Why I love Google despite it infringing on privacy
Do you ever have the feeling that Google knows everything about you? That it is not only omnipresent but omniscient, and that we have all played a part in creating its many-tentacled presence in our lives? That’s the premise of Dave Eggers’ book The Circle, which is not a great novel, but is nonetheless a chilling exploration of “wired life” that seems less and less like “the future” and more like “the now.”
Anyone with a computer and an internet connection has experienced that uncanny moment when an ad pops up that refers to the brand of shoes you just looked at, the hotel website you glanced at, or a book you just bought.
It’s a bit unsettling, this algorithmic espionage that we all tacitly condone as we surf the web or click “like” on Facebook; we leave trails of digital breadcrumbs behind us and then profess surprise when the jackdaws of commerce (or worse) swoop down.
I no longer click “like” and I never look at those generated lists of “you might like”: it’s a futile battle, I realise, but my refusal offers me the illusion of independence from the faceless digital overlords.
Given my technophobic tendencies, it surprises me that I’ve been feeling kindly towards Google recently, even as yet another Google tentacle insinuates itself into my life.
In the process of researching the best way to manage our unruly collections of family photos, my husband put a few photos in Google Photos, and presto! Google miraculously found thousands more, from some long-ago online photo-sharing site that we used once and promptly forgot about. Not only did Google find these photos and re-home them, my husband has also taught Google to recognise people’s faces so that we can try to organise all the other photos we have, floating in the ether of about 10 different electronic devices.
Looking at these photos, including an entire cache of photos that were scanned from old slides and Polaroids, brought our extended family history to (digital) life. We are embarked upon a family-size version of the “Lest We Forget” photography project, which has so wonderfully chronicled an intimate history of Abu Dhabi.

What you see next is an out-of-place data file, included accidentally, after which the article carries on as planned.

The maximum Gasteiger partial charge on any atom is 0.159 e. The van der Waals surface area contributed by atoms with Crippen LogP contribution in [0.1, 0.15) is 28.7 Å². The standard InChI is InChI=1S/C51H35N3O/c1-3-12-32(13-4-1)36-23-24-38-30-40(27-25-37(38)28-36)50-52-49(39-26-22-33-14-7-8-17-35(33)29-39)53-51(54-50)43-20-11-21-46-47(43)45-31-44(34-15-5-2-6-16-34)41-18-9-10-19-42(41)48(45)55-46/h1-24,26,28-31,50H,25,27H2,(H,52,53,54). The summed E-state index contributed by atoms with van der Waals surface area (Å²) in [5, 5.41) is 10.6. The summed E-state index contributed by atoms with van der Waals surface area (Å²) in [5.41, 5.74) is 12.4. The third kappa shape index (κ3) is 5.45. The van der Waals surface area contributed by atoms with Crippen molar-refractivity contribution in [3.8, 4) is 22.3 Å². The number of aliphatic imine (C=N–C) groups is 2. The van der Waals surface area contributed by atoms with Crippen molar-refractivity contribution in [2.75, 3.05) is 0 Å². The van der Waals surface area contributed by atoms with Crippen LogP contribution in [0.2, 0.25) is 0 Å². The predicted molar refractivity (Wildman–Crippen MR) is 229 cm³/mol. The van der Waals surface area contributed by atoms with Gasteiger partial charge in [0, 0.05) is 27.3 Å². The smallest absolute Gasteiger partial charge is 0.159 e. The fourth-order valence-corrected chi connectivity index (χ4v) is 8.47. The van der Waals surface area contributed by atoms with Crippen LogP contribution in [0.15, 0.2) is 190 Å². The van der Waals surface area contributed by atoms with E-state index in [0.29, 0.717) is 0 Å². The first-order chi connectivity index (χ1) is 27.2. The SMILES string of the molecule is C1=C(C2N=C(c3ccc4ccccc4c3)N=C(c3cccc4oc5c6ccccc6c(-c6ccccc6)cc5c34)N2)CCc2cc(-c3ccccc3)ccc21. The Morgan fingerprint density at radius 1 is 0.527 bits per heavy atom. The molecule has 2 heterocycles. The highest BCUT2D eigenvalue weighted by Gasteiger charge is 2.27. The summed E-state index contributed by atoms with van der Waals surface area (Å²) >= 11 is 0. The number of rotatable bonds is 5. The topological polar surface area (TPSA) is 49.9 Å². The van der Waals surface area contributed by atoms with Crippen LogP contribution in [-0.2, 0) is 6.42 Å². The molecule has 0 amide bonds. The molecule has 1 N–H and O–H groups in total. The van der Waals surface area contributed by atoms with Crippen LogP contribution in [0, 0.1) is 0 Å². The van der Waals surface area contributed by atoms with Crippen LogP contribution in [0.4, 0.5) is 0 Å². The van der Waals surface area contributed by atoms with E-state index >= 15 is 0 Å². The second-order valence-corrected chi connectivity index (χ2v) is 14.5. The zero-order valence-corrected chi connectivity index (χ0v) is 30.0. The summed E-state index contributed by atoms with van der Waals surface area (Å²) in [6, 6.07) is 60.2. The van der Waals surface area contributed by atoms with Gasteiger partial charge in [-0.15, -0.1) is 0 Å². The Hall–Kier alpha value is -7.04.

Sometimes I wonder how people ever remembered anything, pre-photograph: the brain, as the Russian composer Shostakovich once said, is a fragile vessel, to which I would add that it’s also a vessel that becomes increasingly porous as life goes on. If my memory were once a deep bowl, it’s now a bit more like a sieve. Google might be able to help me plug a few of those holes and may also serve as a aide-de-memoire for my elderly relatives, when we share these photos with them, so that they can tell their stories to our children.
The generation of 21st-century children, “digital natives,” as I’ve heard them called, may never know what it’s like to have memories that aren’t electronically preserved. What that will do to long-term brain development, or to this generation’s sense of history (which is, of course, all the stuff that happened before the internet) is anyone’s guess. Already those of us who live in the world of easy Wi-Fi get nervous about uncertainty. It is difficult to entertain uncertainty when certainty, or at least some sort of answer, is now just a Google search away.
Does the instant satisfaction of an answer, and the unwillingness (or, perhaps, the inability) to live in uncertainty mean that we’re losing the space between “I don’t know” and “I wonder”?
And isn’t that space precisely the space where creativity, connection, and innovation happen? After all, if Google always knows, then none of us really need to know or imagine anything – unless we want to work at Google.
Is the loss of digital privacy worth the price of being reunited, digitally, with images of long-deceased relatives and being able to share those pictures and those stories with my children? I’m not sure.
Perhaps I should ask Google.
Deborah Lindsay Williams (mannahattamamma.com) is a professor of literature at NYU Abu Dhabi